With the recent successful landing of the Phoenix Mars probe, the high failure rate of such probes is once more highlighted.
Nearly 50 percent of all the missions to Mars since 1960 ended in failure, with some never even making it to Mars, while others disappeared without a trace.
Here is a chronology of the main events in the exploration of the Red Planet.
1960-64: The USSR fails at six tries to send probes to Mars, and the United States’ first try, in November 1964, also fails.
July 1965: The US probe Mariner 4 collects the first close-up pictures of another planet on a flyby of Mars.
Nov. 30, 1964: The USSR’s Zond gets close to Mars in a flyby but does not send back any data.
Feb-Mar 1969: The US launches Mariner 6 and Mariner 7 carrying sensors to analyse the Martian atmosphere and surface, and they send back nearly 200 pictures of the northern and southern polar caps and the moon Phobos.
May 31, 1971: Mariner 9 launches to become the first successful orbiter of Mars, photomapping all of the planet’s surface and taking close-up images of Phobos and Deimos, Mars’ second moon.
May 1971: The USSR launches twin orbit vehicles Mars 2 and 3, which both successfully go into orbit around the planet. But the surface rovers they deployed fail, as do two more landers in March 1974.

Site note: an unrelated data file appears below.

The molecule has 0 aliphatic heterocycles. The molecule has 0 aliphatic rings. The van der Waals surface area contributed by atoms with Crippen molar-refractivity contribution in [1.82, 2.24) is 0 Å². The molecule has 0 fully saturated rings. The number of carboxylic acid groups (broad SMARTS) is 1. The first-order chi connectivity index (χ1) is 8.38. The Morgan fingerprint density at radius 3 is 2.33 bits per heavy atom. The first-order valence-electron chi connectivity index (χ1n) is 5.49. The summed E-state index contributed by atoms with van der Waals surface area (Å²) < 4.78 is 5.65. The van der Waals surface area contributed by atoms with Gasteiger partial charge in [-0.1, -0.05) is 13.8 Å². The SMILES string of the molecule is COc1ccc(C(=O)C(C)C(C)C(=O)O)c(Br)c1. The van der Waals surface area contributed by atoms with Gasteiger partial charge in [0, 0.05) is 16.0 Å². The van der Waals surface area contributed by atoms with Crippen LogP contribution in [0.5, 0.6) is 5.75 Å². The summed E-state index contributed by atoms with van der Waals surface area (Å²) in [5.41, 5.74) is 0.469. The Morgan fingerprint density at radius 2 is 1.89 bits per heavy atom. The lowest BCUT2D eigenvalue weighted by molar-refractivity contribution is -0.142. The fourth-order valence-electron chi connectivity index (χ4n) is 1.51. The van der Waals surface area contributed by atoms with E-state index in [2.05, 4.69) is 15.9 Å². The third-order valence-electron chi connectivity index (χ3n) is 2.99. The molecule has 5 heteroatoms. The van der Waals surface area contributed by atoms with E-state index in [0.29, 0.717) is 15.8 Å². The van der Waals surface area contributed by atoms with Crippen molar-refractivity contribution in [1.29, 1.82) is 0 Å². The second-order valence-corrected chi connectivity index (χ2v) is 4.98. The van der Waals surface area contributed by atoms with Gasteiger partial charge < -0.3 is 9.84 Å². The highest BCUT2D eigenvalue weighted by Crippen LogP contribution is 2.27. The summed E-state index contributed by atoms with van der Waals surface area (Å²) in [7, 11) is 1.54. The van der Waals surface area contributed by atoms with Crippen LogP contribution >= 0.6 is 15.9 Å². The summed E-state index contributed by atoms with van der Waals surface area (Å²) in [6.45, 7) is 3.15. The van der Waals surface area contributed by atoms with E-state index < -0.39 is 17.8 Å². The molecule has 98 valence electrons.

July-Sept 1976: The US places two landers on Mars from the Viking 1 and 2 orbiters. The Viking 2 lander’s biology experiments fail to find evidence of life, but reveal surprising chemical activity in the Martian soil.
Sept. 11, 1997: The US Mars Global Surveyor goes into orbit around Mars, and over nine years tracks changes in the planet’s surface including evidence of modern water flows and seasonal shifts.
July 4, 1997: The US Mars Pathfinder lands on the rocky Ares Vallis region of Mars. Its lander and rover return more than 17 000 images and extensive data on soil and rock composition and wind and other weather factors. The data suggests Mars was formerly warm and wet, with a more dense atmosphere and liquid water.
July 4, 1998: Japan enters the Mars exploration race, but its Nozomi probe never reaches Mars’s orbit.
April 7, 2001: The US Mars Odyssey orbiter is launched to carry out experiments on Mars’s geology and climate, aiding the search for evidence of water and life.
June 2, 2003: European Space Agency launches Mars Express, carrying the British-built Beagle 2 lander. The lander loses contact upon separating from the orbiter in Dec 2003, its fate unknown.
Jan 2004: The US places rovers Spirit and Opportunity on opposite sides of Mars to undertake extensive geological analysis of the surface.
Jan 14, 2004: US President George W. Bush announces a new NASA initiative to eventually send humans to Mars via a moon base after 2020.
Feb 25, 2007: European Space Agency’s Rosetta spacecraft performs a risky low-altitude flyby of Mars.
May 25, 2008: The US Mars Phoenix Lander successfully touches down in the planet’s north pole region.